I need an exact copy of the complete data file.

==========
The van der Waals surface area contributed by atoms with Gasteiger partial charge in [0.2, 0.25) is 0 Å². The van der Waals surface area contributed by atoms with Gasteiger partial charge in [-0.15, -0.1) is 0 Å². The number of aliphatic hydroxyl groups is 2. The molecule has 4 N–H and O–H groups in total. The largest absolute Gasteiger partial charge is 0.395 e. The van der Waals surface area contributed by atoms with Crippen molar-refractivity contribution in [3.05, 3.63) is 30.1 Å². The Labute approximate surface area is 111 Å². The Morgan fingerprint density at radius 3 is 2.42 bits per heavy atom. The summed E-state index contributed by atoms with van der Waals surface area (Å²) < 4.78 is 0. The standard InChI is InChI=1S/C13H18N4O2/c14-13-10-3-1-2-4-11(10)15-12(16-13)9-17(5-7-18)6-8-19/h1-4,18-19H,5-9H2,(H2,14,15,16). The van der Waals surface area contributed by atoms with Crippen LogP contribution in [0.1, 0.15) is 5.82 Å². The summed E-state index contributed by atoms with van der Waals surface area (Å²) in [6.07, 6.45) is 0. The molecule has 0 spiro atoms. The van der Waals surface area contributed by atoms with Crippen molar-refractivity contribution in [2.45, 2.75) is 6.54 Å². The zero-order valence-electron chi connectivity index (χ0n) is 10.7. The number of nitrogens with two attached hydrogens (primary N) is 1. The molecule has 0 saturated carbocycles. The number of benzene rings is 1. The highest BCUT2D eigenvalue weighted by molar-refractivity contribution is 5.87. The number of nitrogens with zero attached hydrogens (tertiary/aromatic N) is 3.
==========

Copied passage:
The van der Waals surface area contributed by atoms with Gasteiger partial charge in [0.2, 0.25) is 0 Å². The van der Waals surface area contributed by atoms with Gasteiger partial charge in [-0.15, -0.1) is 0 Å². The number of aliphatic hydroxyl groups is 2. The molecule has 4 N–H and O–H groups in total. The largest absolute Gasteiger partial charge is 0.395 e. The van der Waals surface area contributed by atoms with Crippen molar-refractivity contribution in [3.05, 3.63) is 30.1 Å². The Labute approximate surface area is 111 Å². The Morgan fingerprint density at radius 3 is 2.42 bits per heavy atom. The summed E-state index contributed by atoms with van der Waals surface area (Å²) < 4.78 is 0. The standard InChI is InChI=1S/C13H18N4O2/c14-13-10-3-1-2-4-11(10)15-12(16-13)9-17(5-7-18)6-8-19/h1-4,18-19H,5-9H2,(H2,14,15,16). The van der Waals surface area contributed by atoms with Crippen LogP contribution in [0.1, 0.15) is 5.82 Å². The summed E-state index contributed by atoms with van der Waals surface area (Å²) in [6.07, 6.45) is 0. The molecule has 0 spiro atoms. The van der Waals surface area contributed by atoms with Crippen molar-refractivity contribution in [2.45, 2.75) is 6.54 Å². The zero-order valence-electron chi connectivity index (χ0n) is 10.7. The number of nitrogens with two attached hydrogens (primary N) is 1. The molecule has 0 saturated carbocycles. The number of benzene rings is 1. The highest BCUT2D eigenvalue weighted by molar-refractivity contribution is 5.87. The number of nitrogens with zero attached hydrogens (tertiary/aromatic N) is 3.